Care partnership aims to improve CAMHS services in Lancashire and South Cumbria
28th June 2019
More than 60 individuals from 27 NHS, local authorities, education, police, voluntary and community organisations across Lancashire and South Cumbria have been working together with 132 parents, carers and young people, to redesign and improve emotional health and wellbeing services for children and adolescents aged 0-19, in a programme known as THRIVE.
The Care Partnership is made up of Blackpool Teaching Hospitals NHS Foundation Trust, Cumbria Partnership NHS Foundation Trust, East Lancashire Hospitals NHS Trust and Lancashire Care NHS Foundation Trust – these organisations have been working together with partners from across the system to develop sustainable and standardised care and support for young people and their families.
Northumberland, Tyne and Wear NHS Foundation Trust are a provider of high performing mental health services and have recently supported the region to review urgent mental health pathways for adults – they are supporting the Care Partnership and facilitating design workshops to develop a THRIVE-based model of care which will ensure that services in the future are integrated and person-centred. At the same time, a detailed review of current service delivery across the partnership is being carried out, to identify opportunities to improve. You can see some of the points from the discussion on our Twitter as we had the opportunity to attend and report a live feed of discussion. There are some great points from the discussion!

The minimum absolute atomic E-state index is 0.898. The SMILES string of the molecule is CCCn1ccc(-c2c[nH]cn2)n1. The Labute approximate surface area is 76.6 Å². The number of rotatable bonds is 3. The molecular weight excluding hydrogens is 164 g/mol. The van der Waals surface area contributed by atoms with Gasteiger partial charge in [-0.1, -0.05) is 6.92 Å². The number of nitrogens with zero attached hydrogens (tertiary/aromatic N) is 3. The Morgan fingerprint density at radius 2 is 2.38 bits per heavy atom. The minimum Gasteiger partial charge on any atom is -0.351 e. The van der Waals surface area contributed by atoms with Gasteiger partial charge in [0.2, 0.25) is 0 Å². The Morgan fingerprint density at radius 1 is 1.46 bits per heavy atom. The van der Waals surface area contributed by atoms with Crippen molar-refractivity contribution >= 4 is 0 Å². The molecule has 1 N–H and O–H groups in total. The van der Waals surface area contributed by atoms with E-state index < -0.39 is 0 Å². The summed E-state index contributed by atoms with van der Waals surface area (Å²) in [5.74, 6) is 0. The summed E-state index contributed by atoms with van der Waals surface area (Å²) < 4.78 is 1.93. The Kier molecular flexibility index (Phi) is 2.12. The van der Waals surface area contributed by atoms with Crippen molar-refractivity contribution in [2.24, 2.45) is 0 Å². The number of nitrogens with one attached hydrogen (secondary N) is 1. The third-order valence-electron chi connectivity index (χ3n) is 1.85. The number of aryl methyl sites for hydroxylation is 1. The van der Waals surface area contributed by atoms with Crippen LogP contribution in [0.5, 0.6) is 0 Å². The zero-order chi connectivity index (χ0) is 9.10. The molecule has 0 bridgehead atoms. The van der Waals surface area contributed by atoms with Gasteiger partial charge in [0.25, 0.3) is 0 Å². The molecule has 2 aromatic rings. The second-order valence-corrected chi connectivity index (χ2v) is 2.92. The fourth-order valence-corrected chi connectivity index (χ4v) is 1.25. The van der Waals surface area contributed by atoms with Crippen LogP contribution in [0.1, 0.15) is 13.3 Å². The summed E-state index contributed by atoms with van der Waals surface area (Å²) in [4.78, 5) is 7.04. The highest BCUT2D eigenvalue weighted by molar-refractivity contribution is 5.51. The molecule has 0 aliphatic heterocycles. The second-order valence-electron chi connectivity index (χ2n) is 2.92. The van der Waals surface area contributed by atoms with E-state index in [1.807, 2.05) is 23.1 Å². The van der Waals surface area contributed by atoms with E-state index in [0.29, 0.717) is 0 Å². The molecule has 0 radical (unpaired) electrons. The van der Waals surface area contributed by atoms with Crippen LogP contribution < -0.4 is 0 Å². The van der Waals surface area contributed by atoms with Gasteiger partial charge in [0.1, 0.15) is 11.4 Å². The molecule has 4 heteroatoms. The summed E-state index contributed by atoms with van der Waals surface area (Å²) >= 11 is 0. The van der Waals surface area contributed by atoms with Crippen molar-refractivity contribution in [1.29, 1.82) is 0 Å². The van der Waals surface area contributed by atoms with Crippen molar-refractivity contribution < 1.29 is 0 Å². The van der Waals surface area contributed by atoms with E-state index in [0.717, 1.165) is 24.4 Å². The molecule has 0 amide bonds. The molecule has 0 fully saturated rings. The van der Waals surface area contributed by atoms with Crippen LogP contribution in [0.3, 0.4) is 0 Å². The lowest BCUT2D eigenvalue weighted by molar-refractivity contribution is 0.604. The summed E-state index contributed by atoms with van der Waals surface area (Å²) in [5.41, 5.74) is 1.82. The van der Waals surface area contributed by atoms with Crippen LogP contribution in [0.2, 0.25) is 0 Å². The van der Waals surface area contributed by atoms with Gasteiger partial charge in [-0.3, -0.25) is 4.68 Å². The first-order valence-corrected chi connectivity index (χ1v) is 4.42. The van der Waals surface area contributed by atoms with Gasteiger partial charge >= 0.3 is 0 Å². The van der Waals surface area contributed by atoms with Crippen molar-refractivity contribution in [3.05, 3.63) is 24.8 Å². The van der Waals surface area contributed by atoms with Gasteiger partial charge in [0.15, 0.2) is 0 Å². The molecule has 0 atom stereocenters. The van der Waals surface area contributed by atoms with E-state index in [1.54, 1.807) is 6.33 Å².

Evidence has shown that THRIVE–based care models reduce waiting times and improve experience and effectiveness of care. The development of a THRIVE-based model will ensure that young people receive consistent levels of care wherever they live in Lancashire and South Cumbria and can access services in the right place and at the right time to meet their individual needs.
A partnership of local Healthwatch in Blackpool, Lancashire, Blackburn with Darwen and Cumbria has been supporting the involvement of young people, parents and carers in this service transformation, with 132 individuals being involved in the design process, either by attending sessions or by providing regular feedback through online Facebook groups.